The next big startup may come out of the oven instead of a MacBook.
The Durrence H. Hamilton Center for Culinary Enterprises will offer rentable kitchen space and business resources for local caterers and restaurateurs.
The center will open at 48th and Spruce streets in the next weeks, according to Della Clark, president of The Enterprise Center — a West Philadelphia business development group that operates the CCE.
The center will provide chefs and entrepreneurs with not only a space to develop products and grow their businesses, but also the expensive kitchen equipment that they may not be able to buy themselves. It is currently accepting applications online.
Inside CCE, there will be an “incubator kitchen facility,” comprised of individual kitchens that chefs can rent out by the hour. The center will also feature a large walk-in freezer, a delivery bay for shipping products in or out and a wide range of cooking supplies.
There will also be a multimedia kitchen, where television producers can film cooking programs. CCE Director Delilah Winder said the CCE is even interested in producing a youth kitchen show, featuring local high school students.
To accommodate this wide array of services, the center will stay open 24/7 — hours “based on the industry we’re serving to, which never really closes,” Winder said.
CCE has been an ongoing project for about a decade. A feasibility study was commissioned nine years ago by the city. The project ended up amounting to $6.3 million, according to Clark.
Bon Appétit at Penn has partnered with the center to purchase about $500,000 worth of products from CCE entrepreneurs.
Clark conceived the project when she noticed how many aspiring restaurateurs and caterers would come to TEC in need of cooking space.
She thought that opening a public kitchen space would “break a lot of barriers for local entrepreneurs,” she said.
Several Penn organizations were also involved in realizing the project, Clark said.
These included the Wharton School’s Social Impact Consulting Group, the University Office of Business Services and the Penn Entrepreneurial Legal Clinic, which “held our hand through the whole process,” Clark said.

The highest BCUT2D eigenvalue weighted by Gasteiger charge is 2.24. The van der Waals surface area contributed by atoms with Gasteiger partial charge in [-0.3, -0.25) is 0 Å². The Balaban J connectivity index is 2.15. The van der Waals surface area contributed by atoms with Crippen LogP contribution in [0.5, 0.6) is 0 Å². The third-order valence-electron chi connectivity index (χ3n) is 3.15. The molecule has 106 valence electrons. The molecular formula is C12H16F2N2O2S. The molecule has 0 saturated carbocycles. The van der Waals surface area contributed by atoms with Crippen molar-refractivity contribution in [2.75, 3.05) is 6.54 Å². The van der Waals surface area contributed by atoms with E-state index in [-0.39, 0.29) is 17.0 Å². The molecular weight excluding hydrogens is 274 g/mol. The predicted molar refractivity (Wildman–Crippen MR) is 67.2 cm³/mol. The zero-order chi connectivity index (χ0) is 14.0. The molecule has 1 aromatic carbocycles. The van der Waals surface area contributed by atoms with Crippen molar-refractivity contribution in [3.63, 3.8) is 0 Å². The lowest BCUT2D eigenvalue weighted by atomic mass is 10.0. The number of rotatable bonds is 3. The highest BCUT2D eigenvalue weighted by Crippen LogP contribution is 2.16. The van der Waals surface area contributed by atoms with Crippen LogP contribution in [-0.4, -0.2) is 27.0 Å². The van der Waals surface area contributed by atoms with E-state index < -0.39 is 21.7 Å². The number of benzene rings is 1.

Law School professor and PELC director Praveen Kosuri explained that in many cities small food businesses often populate what economists call a “grey economy” — a trade in goods whose production does not comply with certain regulations.
“You’ll have folks who are very good at baking a cake, a pastry, anything,” Kosuri said. “But they’re doing it only for their family and friends.” These cooks will use the kitchens in their homes, their churches or even restaurants when they are closed.
However, because it is illegal to sell food products not prepared in regulated kitchens, he added, “there’s a limit to just how much those businesses can grow.”
So when he heard from a colleague at TEC that they were developing a center for West Philadelphia food startups, Kosuri saw his clinic’s services as being a perfect fit.
“Bringing people out of that grey economy is one way [the PELC] can help revitalize neighborhood communities,” he said.
Clark said the PELC was instrumental in hammering out a strategy for acquiring the perfect space for the CCE — a 13,000 square feet supermarket, which had been sitting vacant for more than 10 years.
Over the past five years, Kosuri and several law students have been working on everything from finalizing real estate negotiations to drafting labor and management agreements.
According to Winder, that accessibility will make the CCE a much more welcoming and inclusive employer.
She added that food businesses comprise “one of the few industries where you don’t need a college degree,” with plenty of opportunities for promotion and incentives for hard work.
“It’s the hospitality industry,” she said. “People always have to eat, people always have a need for comfort.”